Subjects will then be randomly assigned to receive a treatment to address hamstring length or a treatment to address sciatic nerve restrictions. A second researcher who is blinded to the results of the data obtained pre-treatment will administer the treatment. Hamstring stretching will consist of positioning the subject's hip in flexion and knee in extension, and holding this position for 30 seconds. This treatment will be repeated 5 times. Nerve mobilization will consist of either momentarily positioning the hip in flexion, the knee in extension and the ankle in dorsiflexion, and then moving the ankle in and out of dorsiflexion at a rate of about 1 - 2 movements per second (theoretically, this should stretch the nerve), or moving the lower leg such that it is first positioned into hip extension and ankle dorsiflexion, and then into hip flexion and ankle plantarflexion (theoretically, this should glide the nerve in its sheath). The choice of technique will be made by the treating therapist. Both treatments should take approximately 4 minutes to complete.

Following this intervention, subjects will be re-evaluated for SLR range of motion using a bubble inclinometer by the same researcher who collected the pre-treatment data. During the next visit to physical therapy, this researcher will re-evaluate subjects SLR range of motion, as previously described; and pain, by the numeric pain rating scale.

  Eligibility

Ages Eligible for Study:   18 Years to 65 Years
Genders Eligible for Study:   Both
Accepts Healthy Volunteers:   No
Criteria

Inclusion Criteria:

  • Patients referred to physical therapy for low back pain with limitations in hamstring range of motion on the painful side

Exclusion Criteria:

  • Red flags
  Contacts and Locations
Please refer to this study by its ClinicalTrials.gov identifier: NCT01483573

Contacts
Contact: Michael L D'Agati, PT, DPT 646-501-7077 dagatiml@shrp.rutgers.edu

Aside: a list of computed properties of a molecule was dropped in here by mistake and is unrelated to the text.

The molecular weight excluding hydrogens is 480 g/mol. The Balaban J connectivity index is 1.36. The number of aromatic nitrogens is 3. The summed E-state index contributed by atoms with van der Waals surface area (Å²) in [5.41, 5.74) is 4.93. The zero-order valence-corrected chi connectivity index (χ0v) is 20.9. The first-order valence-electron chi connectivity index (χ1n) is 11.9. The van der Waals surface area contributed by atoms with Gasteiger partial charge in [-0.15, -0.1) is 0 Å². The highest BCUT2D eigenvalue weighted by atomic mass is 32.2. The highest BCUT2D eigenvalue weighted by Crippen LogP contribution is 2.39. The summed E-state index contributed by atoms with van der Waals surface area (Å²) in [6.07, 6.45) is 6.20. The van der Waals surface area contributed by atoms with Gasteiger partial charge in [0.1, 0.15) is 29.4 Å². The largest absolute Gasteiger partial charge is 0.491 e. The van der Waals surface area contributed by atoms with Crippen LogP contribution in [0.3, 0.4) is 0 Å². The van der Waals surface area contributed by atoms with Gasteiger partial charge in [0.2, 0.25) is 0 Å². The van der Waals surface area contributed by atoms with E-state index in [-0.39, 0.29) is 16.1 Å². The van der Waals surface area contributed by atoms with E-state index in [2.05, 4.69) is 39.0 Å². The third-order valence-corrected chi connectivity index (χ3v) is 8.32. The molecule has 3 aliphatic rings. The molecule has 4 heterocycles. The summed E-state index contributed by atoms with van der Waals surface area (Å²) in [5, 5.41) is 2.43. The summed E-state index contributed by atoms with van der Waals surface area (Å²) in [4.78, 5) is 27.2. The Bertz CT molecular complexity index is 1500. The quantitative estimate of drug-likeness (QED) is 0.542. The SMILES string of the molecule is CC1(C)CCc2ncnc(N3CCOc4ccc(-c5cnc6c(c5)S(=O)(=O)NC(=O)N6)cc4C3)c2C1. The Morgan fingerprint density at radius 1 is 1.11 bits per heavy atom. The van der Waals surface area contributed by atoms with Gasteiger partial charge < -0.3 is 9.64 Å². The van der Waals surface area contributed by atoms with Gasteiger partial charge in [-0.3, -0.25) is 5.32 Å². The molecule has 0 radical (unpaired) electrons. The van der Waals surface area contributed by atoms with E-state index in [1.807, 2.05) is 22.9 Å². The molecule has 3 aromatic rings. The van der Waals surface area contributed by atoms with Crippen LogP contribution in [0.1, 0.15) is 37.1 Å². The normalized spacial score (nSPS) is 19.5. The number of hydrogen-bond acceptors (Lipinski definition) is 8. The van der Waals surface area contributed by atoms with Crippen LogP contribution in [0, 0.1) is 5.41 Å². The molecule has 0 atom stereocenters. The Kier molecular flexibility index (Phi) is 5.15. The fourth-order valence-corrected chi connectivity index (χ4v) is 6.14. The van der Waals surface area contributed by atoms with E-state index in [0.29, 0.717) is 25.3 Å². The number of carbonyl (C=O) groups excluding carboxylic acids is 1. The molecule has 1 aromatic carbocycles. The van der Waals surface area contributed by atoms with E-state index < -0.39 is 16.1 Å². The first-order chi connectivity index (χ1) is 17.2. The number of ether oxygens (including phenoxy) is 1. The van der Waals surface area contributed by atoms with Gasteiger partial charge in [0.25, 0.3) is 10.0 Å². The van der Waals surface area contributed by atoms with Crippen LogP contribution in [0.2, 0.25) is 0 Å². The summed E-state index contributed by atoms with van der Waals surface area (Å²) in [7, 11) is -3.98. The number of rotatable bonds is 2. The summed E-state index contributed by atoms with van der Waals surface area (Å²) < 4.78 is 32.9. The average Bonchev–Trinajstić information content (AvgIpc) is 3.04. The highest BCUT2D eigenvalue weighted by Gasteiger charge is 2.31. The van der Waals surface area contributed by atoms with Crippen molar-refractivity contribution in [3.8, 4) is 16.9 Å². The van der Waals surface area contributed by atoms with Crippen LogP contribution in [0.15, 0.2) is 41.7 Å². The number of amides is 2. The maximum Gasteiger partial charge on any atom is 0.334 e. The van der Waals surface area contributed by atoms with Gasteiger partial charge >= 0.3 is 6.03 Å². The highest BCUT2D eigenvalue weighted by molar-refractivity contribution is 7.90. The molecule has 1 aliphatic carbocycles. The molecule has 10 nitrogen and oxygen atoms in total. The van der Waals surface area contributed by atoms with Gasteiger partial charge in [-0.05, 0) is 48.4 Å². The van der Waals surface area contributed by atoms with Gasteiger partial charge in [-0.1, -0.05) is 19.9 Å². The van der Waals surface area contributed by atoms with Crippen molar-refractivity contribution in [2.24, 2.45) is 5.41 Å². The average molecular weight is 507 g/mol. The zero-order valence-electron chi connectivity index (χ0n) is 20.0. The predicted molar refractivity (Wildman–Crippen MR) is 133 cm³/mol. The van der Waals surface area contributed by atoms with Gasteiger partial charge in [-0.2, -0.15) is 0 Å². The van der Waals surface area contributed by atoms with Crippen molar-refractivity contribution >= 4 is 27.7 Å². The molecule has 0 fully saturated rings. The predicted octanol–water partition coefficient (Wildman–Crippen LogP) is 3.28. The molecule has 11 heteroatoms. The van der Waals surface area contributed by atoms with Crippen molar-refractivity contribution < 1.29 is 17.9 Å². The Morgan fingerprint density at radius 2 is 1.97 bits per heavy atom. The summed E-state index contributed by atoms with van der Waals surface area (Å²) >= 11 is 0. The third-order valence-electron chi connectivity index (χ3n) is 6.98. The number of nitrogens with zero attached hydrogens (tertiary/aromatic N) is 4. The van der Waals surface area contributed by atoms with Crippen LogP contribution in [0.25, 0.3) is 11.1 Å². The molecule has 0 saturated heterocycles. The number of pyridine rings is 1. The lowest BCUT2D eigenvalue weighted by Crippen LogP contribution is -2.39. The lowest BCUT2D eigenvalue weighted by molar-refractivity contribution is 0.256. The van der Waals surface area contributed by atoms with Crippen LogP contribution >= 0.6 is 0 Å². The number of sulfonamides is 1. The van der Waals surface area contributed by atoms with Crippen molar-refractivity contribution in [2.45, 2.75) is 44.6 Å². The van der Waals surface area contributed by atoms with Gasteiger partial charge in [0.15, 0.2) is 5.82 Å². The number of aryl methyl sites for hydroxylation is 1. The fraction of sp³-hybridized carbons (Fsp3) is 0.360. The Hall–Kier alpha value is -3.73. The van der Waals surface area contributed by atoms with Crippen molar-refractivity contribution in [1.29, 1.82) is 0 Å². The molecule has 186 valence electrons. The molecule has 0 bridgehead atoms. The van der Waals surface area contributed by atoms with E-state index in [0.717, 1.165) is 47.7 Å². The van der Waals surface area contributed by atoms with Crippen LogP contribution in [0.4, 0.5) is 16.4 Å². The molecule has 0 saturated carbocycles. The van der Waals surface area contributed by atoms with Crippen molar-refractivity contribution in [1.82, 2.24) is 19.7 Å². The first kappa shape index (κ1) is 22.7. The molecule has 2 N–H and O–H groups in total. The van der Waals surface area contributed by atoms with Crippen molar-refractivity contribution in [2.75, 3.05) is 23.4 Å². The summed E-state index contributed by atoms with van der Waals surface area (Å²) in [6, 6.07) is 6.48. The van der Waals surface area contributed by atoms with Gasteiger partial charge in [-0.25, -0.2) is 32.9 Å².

Contact: Susan L Edmond, PT, DSc 973-972-9732 edmondsl@shrp.rutgers.edu

Locations
United States, New York
New York University Langone Medical Center Recruiting
New York, New York, United States, 10016
Contact: Michael L D'Agati, PT, DPT    646-501-7077    Michael.D'Agati@nyumc.org   
Contact: James Koo, PT, DPT    646-501-7077    James.Koo@nyumc.org   
Principal Investigator: Michael L D'Agati, PT, DPT         
Sponsors and Collaborators
University of Medicine and Dentistry of New Jersey
Investigators
Study Director: Susan L Edmond, PT, DSc, OCS University of Medicine and Dentistry
  More Information

Publications:
Responsible Party: Rutgers, The State University of New Jersey ( University of Medicine and Dentistry of New Jersey )
ClinicalTrials.gov Identifier: NCT01483573     History of Changes
Other Study ID Numbers: 0120100079
Study First Received: October 7, 2010
Last Updated: February 11, 2014
Health Authority: United States: Institutional Review Board

Keywords provided by Rutgers, The State University of New Jersey:
low back pain
straight leg raise

Additional relevant MeSH terms:
Back Pain
Low Back Pain
Pain
Neurologic Manifestations
Nervous System Diseases
Signs and Symptoms

ClinicalTrials.gov processed this record on April 22, 2014